Whales Will Still Head Towards Canada Coastlines, But Tourism Companies Won’t Sell Tickets

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During the summer, whales will go to Newfoundland and the Labrador Peninsula, but it seems that they wish to see them in action has vanished in the aftermath of the coronavirus pandemic as tourists continue to cancel tours.

The situation is particularly dire, especially for tourism companies that focus solely on whale watching. A couple who owns such a company already worries about the financial well-being during the following months as many factors remain elusive for now.

They will return to Newfoundland in May, a month when whale watching events are already problematic since there is no way to predict when the creatures will be visible or the presence of icebergs that may complicate any venture on the open sea.

Tourism companies worry as clients cancel whale watching tour bookings

It is already clear that June will be a rough month as social isolation measures coupled with the natural fear related to the spread of the virus have led to mass cancellations, especially from large travel groups. Bookings for July and August have remained unaffected for now, a ray of sunshine on a sky that continues to darken rapidly.

A statement released by local health authorities mentions that the Newfoundland and Labrador regions will be affected by the virus for up to two years. The current social distancing rules may be relaxed at some point in the future, but it is unlikely that people may be willing to risk their health for fun outdoor activities.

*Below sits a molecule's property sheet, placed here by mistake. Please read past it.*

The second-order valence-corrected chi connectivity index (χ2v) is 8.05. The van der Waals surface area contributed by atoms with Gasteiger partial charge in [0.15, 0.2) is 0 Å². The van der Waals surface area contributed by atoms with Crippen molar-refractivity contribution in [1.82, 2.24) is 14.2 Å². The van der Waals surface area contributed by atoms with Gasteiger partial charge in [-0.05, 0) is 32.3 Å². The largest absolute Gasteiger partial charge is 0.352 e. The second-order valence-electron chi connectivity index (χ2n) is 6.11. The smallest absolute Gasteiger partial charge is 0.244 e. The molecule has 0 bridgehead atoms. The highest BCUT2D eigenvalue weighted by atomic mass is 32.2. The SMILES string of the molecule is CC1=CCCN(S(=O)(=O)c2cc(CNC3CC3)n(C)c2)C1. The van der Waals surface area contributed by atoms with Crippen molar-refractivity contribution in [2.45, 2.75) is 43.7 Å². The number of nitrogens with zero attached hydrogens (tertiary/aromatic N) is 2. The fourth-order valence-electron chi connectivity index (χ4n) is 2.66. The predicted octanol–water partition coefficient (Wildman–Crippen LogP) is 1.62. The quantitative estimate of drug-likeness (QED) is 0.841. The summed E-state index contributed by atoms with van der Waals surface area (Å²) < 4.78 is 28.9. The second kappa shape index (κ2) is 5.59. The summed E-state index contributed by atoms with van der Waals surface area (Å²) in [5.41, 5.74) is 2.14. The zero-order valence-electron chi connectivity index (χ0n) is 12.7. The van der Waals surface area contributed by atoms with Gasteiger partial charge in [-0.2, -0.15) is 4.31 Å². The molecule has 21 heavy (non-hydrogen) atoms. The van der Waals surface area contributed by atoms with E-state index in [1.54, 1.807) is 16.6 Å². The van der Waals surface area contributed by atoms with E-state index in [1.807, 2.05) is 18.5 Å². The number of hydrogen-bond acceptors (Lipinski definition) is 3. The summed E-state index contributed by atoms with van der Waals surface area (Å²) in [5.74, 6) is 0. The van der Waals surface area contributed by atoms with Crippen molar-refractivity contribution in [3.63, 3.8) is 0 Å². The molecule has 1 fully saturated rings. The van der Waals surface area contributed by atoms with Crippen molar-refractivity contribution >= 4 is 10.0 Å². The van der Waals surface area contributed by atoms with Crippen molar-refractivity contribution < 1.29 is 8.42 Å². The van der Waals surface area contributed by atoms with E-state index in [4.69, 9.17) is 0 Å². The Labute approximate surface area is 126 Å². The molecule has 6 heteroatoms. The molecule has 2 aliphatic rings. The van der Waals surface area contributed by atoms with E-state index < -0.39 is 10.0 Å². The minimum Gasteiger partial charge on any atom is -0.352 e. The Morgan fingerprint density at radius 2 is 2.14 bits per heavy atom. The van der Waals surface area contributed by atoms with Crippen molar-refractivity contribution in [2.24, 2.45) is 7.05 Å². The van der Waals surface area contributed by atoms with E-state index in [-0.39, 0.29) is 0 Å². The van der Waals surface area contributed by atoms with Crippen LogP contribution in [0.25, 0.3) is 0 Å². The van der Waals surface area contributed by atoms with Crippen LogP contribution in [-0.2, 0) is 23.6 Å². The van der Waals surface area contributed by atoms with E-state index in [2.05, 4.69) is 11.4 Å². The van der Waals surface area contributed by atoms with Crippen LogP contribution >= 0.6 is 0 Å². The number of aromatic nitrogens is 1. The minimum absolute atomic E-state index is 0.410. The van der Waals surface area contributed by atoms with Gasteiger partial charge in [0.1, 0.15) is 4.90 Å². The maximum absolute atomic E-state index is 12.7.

Many businesses that are present near the coastal areas rely on tourists to survive, and if they don’t come to the consequences could be quite dire as employees will lose their jobs, and some business will be shut down.

As new coronavirus continues to surface across the world, it is likely that the pandemic will persist for the following months, affecting tourism on global scales people will continue to cancel their plans.

As our second lead editor, Anna C. Mackinno provides guidance on the stories Great Lakes Ledger reporters cover. She has been instrumental in making sure the content on the site is clear and accurate for our readers. If you see a particularly clever title, you can likely thank Anna. Anna received a BA and and MA from Fordham University.